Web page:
THE BLOG

One Day, When the Glory Comes, It Will Be Ours

04/28/2015 06:39 pm ET | Updated Jun 28, 2015

Last night, as a straight Black ally, I attended a United4Marriage equality rally in Times Square anticipating the Supreme Court hearings today. Before I spoke, a religious leader hissed, "Read your Bible!" I said, "I read my Bible in Hebrew, Greek, and in English!"

What in the hell is going on? Why is that the question?

While the list of dead bodies -- black and brown bodies, female, male, trans and gay bodies -- lie dead in our streets; while Baltimore burns because there are no answers to the question of why one more Black man is dead; as a Black man is shot dead by police blocks from my East Village Church the question for me is, "What are we going to do about it?"

I admit I am devastated as I watch the fires burn. I flash back to my childhood, when fires scorched my Southside Chicago community when Dr. King was killed. I sobbed then, and I sob now, grieving, mourning.

What, as people of faith, are we to do about this? Are we to be overwhelmed by these things? Or are we, as my Bible says, "able to do more than we can ask or imagine through the power at work within us" and create the world we want?

Last Sunday morning, at Middle Collegiate Church where I am the senior minister, our multiethnic gospel choir sang the song "Glory," from the movie Selma. A tall gorgeous Black gay man from our congregation led with, One day, when the Glory comes, it will be ours, it will be ours, while his petite white husband played the Hammond organ. The choir -- directed by a Mexican American man, accompanied by a lesbian Black woman -- filled with the voices of Chinese, Japanese, White, Black, Puerto Rican, married, and single folk who span generations rapped like Common -- in unison! They wept, they stomped their feet as though they were stomping out injustice. Our congregation was on fire with deep feelings of both sorrow and hope.

I sobbed Sunday, not from grief, but with joy, as I was profoundly reminded of the space from which my hope comes. Never has it been more true: Mine eyes have seen the Glory of the coming of the Lord!

So, even as the fires burn, while people stand on the steps of the Supreme Court working for justice, while congregations like mine join others in the multiethnic, intergenerational, multifaith movement for justice, I am reminded of this text from my Bible:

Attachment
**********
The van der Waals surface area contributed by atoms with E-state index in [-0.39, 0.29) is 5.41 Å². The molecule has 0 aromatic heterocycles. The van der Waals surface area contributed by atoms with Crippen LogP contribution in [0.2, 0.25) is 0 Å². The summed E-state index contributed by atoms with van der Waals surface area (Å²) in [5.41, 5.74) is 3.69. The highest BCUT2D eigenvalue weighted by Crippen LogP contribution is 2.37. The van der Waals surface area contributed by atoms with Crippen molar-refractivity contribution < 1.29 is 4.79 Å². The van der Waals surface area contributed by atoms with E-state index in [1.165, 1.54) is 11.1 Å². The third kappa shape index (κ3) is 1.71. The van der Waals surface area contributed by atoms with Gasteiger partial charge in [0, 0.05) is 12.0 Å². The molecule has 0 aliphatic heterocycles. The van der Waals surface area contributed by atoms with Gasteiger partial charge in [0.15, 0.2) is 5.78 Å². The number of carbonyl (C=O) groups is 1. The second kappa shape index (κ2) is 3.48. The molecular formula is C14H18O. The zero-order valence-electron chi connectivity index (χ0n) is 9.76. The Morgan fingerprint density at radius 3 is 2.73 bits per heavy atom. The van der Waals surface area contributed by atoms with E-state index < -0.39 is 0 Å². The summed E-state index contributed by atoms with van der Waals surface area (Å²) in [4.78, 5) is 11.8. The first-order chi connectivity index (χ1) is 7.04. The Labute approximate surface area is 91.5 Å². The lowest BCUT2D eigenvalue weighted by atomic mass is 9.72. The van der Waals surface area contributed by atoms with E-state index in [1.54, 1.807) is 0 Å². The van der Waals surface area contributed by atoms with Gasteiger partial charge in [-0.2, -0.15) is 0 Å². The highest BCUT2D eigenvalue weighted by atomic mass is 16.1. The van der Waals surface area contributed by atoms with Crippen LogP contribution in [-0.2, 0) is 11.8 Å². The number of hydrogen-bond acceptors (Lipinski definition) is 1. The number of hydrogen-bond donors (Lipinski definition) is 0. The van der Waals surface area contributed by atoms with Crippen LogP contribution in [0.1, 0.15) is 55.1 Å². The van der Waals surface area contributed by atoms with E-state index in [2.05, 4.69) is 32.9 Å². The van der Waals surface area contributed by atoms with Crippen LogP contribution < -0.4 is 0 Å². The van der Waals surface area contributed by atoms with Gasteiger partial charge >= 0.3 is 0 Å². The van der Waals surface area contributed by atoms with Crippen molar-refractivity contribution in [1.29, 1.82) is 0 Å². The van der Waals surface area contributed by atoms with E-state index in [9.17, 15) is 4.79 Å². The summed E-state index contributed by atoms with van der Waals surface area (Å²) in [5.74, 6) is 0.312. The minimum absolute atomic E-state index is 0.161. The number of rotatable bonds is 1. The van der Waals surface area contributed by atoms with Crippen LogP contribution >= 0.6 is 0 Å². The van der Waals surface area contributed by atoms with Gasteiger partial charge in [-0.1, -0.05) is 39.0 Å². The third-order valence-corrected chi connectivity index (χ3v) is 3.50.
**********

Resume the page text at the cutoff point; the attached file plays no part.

God is love, and those who live in God live in love and love lives in them (1 John 4:16).

Love is the power with which we can do more than we can even imagine.

As we grieve today, as we mourn today, as we work for justice today, I urge you to consider that all of our holy texts hold love as a value.

I am counting on people of faith to put Love-In-Action. Do something, do one thing today, to right a wrong, to communicate a kindness, to create the world we want. A just world. A world in which Black Lives Matter. A world in which gay love is sacred. A world in which every life is precious.

As a straight Black woman, I'm inspired by my Muslim sister, Linda Sarsour, who organized and marched with the New York Justice League to Washington D.C. to protest police brutality. I am inspired by my gay white sister, Sharon Groves, who is in the BlackLivesMatter movement with me and so many others.

BlackLivesMatter and United4Marriage come from the same vision for a just society. We are one human family, created in the image of God.

I invite congregations to sing "Glory" from San Francisco to Baltimore and into the streets; to teach and preach curriculum about racial reconciliation and the history of civil rights in our country; and to write your representatives to ask them to pass federal laws for police body cameras.

If we do this, we move toward creating the world we want. And, one day, when the Glory comes, it will be ours. It will be ours.